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Ambrosia - Somewhere I've Never Travelled - Super Hot Stamper (Quiet Vinyl)

The copy we are selling is similar to the one pictured above.

Super Hot Stamper (Quiet Vinyl)

Somewhere I've Never Travelled

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Sonic Grade

Side One:

Side Two:

Vinyl Grade

Side One: Mint Minus to Mint Minus Minus

Side Two: Mint Minus to Mint Minus Minus

  • An original pressing of this truly phenomenal 70s big rock production (one of only a handful of copies to hit the site in years) with solid Double Plus (A++) grades or close to them from top to bottom
  • The reason you never see this album on the site is that it's extremely difficult to find good sounding pressings that play quietly - most of our better copies are just too noisy to sell, making this shootout pretty much a bust
  • This side one gives you the harmonic coherency, richness, body and Tubey Magic that nothing being pressed today can begin to offer, and side two is not far behind in all those areas
  • The better sides have the trademark Alan Parsons sound, with huge amounts of space in the studio, and the kind of musical energy that made the first Ambrosia album (which he mixed) such a joy to play (particularly on this side one)
  • I've been listening to this album a lot lately - even though I was never that big of a fan of their sophomore effort, now that I've played thousands of albums since this one came out, I can tell you that I became obsessed with trying to understand all the musical influences that went into the heads of these four guys and came out on this album
  • "There is an unusual dreamlike quality that pervades its work. The songs seem to be reaching the listener direct from some strange and beautiful realm of the unconscious. It is an experience rare in popular music today or at any time." – Billboard

More Ambrosia / More Prog Rock

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Alan Parsons produced this album, and at its best, it is truly a Demo Disc -- if you have the system to play it.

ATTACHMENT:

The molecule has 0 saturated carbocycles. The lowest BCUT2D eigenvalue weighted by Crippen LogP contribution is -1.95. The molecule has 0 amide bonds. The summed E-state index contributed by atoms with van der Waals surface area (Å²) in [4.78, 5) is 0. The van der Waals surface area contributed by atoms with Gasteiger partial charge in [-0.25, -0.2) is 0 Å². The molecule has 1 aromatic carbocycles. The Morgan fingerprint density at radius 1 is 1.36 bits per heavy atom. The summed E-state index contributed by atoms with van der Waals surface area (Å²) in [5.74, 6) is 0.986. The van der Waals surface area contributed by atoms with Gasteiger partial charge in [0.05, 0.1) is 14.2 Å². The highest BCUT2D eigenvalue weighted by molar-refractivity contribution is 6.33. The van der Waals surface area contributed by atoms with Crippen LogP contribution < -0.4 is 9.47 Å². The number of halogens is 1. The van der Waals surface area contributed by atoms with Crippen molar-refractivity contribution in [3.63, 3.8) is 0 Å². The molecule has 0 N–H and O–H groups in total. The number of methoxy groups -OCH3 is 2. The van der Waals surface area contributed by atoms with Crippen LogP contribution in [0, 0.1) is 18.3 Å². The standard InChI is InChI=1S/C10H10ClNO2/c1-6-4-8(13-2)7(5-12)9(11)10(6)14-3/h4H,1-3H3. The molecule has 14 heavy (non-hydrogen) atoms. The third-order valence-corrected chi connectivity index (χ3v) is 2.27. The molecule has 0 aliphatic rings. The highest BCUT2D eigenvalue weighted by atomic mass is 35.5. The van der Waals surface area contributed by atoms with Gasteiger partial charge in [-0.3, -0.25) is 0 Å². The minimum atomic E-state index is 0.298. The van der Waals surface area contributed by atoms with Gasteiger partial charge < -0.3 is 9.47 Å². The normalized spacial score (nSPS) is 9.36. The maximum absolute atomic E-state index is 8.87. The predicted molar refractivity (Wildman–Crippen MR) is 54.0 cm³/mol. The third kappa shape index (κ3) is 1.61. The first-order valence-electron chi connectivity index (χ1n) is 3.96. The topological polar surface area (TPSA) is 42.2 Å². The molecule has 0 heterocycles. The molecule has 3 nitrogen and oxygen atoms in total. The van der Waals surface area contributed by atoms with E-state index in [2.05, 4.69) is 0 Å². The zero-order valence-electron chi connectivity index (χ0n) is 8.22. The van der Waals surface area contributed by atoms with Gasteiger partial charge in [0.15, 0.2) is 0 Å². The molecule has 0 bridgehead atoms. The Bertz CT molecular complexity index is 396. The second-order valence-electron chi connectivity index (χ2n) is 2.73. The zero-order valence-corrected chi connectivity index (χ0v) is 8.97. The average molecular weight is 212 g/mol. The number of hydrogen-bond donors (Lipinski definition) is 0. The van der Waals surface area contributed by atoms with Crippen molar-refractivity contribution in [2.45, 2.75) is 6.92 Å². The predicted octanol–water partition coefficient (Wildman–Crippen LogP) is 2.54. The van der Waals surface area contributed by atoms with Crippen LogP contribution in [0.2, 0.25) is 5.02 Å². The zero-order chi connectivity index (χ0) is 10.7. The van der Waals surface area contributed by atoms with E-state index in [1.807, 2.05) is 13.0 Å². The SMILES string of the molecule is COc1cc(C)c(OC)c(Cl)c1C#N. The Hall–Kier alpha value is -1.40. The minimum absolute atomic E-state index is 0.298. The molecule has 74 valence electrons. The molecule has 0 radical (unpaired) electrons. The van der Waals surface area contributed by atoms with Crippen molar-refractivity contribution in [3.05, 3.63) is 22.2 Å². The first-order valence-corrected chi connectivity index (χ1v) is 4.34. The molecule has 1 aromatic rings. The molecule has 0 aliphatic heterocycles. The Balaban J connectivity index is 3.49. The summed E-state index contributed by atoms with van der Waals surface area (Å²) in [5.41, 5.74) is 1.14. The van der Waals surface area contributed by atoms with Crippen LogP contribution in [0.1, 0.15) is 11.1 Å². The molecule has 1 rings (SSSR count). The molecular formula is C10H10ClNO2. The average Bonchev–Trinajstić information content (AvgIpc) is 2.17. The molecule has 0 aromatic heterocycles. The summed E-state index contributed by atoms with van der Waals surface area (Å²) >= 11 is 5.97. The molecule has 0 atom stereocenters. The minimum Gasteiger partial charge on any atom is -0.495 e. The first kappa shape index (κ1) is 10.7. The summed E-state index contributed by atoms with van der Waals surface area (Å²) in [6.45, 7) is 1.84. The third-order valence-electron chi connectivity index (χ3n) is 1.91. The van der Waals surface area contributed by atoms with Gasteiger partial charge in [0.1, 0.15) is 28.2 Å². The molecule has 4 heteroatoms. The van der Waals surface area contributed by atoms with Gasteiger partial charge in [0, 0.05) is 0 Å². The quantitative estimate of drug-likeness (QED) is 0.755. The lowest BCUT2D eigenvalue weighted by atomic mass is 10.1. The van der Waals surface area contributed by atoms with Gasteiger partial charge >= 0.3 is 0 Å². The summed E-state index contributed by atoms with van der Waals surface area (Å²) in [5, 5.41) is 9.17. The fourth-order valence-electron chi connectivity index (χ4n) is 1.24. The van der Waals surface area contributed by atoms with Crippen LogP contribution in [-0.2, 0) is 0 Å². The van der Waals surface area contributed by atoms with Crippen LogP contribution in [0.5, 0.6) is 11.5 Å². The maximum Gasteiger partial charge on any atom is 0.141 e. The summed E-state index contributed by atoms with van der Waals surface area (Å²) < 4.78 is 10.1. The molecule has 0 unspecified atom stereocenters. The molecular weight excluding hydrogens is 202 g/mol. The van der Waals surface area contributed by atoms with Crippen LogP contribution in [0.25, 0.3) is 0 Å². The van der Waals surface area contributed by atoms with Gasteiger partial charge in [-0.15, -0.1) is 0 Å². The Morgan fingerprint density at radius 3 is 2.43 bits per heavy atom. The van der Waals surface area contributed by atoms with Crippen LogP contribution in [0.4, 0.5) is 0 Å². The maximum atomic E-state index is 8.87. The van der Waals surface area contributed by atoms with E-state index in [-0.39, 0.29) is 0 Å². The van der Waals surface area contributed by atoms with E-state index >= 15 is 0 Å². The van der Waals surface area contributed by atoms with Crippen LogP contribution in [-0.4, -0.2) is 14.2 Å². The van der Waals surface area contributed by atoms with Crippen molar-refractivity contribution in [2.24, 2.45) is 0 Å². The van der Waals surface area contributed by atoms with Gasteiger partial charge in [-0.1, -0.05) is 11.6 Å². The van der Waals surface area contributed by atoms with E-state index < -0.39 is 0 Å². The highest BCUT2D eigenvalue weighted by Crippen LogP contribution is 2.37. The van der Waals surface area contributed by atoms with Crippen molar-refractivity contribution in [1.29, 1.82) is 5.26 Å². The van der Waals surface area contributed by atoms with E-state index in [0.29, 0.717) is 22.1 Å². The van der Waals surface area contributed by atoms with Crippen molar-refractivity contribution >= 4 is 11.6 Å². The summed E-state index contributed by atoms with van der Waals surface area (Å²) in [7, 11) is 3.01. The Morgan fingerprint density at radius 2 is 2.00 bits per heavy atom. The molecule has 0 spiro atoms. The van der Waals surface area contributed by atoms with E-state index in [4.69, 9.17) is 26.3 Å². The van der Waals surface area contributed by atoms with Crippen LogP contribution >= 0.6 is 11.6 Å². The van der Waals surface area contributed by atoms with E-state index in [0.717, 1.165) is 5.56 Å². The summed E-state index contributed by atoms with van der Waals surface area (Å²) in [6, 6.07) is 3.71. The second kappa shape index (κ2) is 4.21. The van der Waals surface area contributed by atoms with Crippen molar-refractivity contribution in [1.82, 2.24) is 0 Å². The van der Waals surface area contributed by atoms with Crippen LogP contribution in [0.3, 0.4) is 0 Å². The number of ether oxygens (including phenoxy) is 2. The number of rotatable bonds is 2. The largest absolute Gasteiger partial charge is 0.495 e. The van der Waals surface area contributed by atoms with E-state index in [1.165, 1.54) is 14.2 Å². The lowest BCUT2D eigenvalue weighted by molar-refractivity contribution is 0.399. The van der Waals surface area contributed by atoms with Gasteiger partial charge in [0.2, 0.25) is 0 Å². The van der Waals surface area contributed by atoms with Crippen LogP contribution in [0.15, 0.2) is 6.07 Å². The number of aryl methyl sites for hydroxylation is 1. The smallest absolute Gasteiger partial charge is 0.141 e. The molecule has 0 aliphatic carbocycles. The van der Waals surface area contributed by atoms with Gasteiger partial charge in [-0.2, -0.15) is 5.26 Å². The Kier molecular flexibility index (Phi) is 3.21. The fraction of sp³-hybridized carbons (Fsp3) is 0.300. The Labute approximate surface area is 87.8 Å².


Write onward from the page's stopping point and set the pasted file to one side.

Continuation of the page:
This album needs lots of space and a big, wide, open soundstage if it’s going to work, and the better sides deliver that sound. It’s a rare copy that manages to have real presence and top end without getting too edgy; on the good ones, the bass is big, solid and punchy and the energy is superb.

This vintage 20th Century pressing has the kind of Tubey Magical Midrange that modern records can barely BEGIN to reproduce. Folks, that sound is gone and it sure isn't showing signs of coming back. If you love hearing INTO a recording, actually being able to "see" the performers, and feeling as if you are sitting in the studio with the band, this is the record for you. It's what vintage all analog recordings are known for -- this sound.

If you exclusively play modern repressings of vintage recordings, I can say without fear of contradiction that you have never heard this kind of sound on vinyl. Old records have it -- not often, and certainly not always -- but maybe one out of a hundred new records do, and those are some pretty long odds.

What The Best Sides Of Somewhere I've Never Travelled Have To Offer Is Not Hard To Hear

  • The biggest, most immediate staging in the largest acoustic space
  • The most Tubey Magic, without which you have almost nothing. CDs give you clean and clear. Only the best vintage vinyl pressings offer the kind of Tubey Magic that was on the tapes in 1976
  • Tight, note-like, rich, full-bodied bass, with the correct amount of weight down low
  • Natural tonality in the midrange -- with all the instruments having the correct timbre
  • Transparency and resolution, critical to hearing into the three-dimensional studio space

No doubt there's more but we hope that should do for now. Playing the record is the only way to hear all of the qualities we discuss above, and playing the best pressings against a pile of other copies under rigorously controlled conditions is the only way to find a pressing that sounds as good as this one does.

Alan Parsons

There is no question that this band, their producers, and their engineers sweated every detail of this remarkable recording. They went the distance. They brought in Alan Parsons to produce and engineer it. The result is an album that stands tall. It’s not prog. It’s not pop. It’s not rock. It’s Ambrosia -- the food of the gods.

This is some of the best high-production-value rock music of the 60s and 70s. The amount of effort that went into the recording of this album is comparable to that expended by the engineers and producers of bands like Supertramp, The Who, Jethro Tull, Yes, Pink Floyd and far too many others to list. It seems that no effort or cost was spared in making the home listening experience as compelling as the recording technology of the day permitted.

Big Production Proggy Art Rock just doesn’t get much better than Somewhere I’ve Never Travelled.

What We're Listening For on Somewhere I've Never Travelled

  • Energy for starters. What could be more important than the life of the music?
  • Then: presence and immediacy. The vocals aren't "back there" somewhere, lost in the mix. They're front and center where any recording engineer worth his salt would put them.
  • The Big Sound comes next -- wall to wall, lots of depth, huge space, three-dimensionality, all that sort of thing.
  • Then transient information -- fast, clear, sharp attacks, not the smear and thickness so common to these LPs.
  • Tight punchy bass -- which ties in with good transient information, also the issue of frequency extension further down.